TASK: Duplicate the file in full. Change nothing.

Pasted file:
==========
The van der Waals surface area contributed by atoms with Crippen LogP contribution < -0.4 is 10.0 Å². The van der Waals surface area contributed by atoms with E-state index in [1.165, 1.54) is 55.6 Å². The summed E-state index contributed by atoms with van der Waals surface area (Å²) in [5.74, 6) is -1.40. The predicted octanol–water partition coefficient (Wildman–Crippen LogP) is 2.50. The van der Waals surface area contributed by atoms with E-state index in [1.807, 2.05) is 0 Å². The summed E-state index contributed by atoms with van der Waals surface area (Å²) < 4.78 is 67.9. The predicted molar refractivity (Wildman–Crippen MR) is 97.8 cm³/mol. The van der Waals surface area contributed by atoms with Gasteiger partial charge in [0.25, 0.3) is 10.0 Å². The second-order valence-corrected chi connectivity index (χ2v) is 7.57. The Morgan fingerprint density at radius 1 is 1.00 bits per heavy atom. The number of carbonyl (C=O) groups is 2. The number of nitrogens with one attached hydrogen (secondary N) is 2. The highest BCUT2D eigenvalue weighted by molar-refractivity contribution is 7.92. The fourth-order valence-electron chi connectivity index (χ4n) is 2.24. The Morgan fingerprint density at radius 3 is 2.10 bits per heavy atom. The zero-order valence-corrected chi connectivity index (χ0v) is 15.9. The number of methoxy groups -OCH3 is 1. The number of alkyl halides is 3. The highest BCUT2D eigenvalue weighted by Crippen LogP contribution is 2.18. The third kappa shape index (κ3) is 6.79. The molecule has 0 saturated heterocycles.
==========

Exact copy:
The van der Waals surface area contributed by atoms with Crippen LogP contribution < -0.4 is 10.0 Å². The van der Waals surface area contributed by atoms with E-state index in [1.165, 1.54) is 55.6 Å². The summed E-state index contributed by atoms with van der Waals surface area (Å²) in [5.74, 6) is -1.40. The predicted octanol–water partition coefficient (Wildman–Crippen LogP) is 2.50. The van der Waals surface area contributed by atoms with E-state index in [1.807, 2.05) is 0 Å². The summed E-state index contributed by atoms with van der Waals surface area (Å²) < 4.78 is 67.9. The predicted molar refractivity (Wildman–Crippen MR) is 97.8 cm³/mol. The van der Waals surface area contributed by atoms with Gasteiger partial charge in [0.25, 0.3) is 10.0 Å². The second-order valence-corrected chi connectivity index (χ2v) is 7.57. The Morgan fingerprint density at radius 1 is 1.00 bits per heavy atom. The number of carbonyl (C=O) groups is 2. The number of nitrogens with one attached hydrogen (secondary N) is 2. The highest BCUT2D eigenvalue weighted by molar-refractivity contribution is 7.92. The fourth-order valence-electron chi connectivity index (χ4n) is 2.24. The Morgan fingerprint density at radius 3 is 2.10 bits per heavy atom. The zero-order valence-corrected chi connectivity index (χ0v) is 15.9. The number of methoxy groups -OCH3 is 1. The number of alkyl halides is 3. The highest BCUT2D eigenvalue weighted by Crippen LogP contribution is 2.18. The third kappa shape index (κ3) is 6.79. The molecule has 0 saturated heterocycles.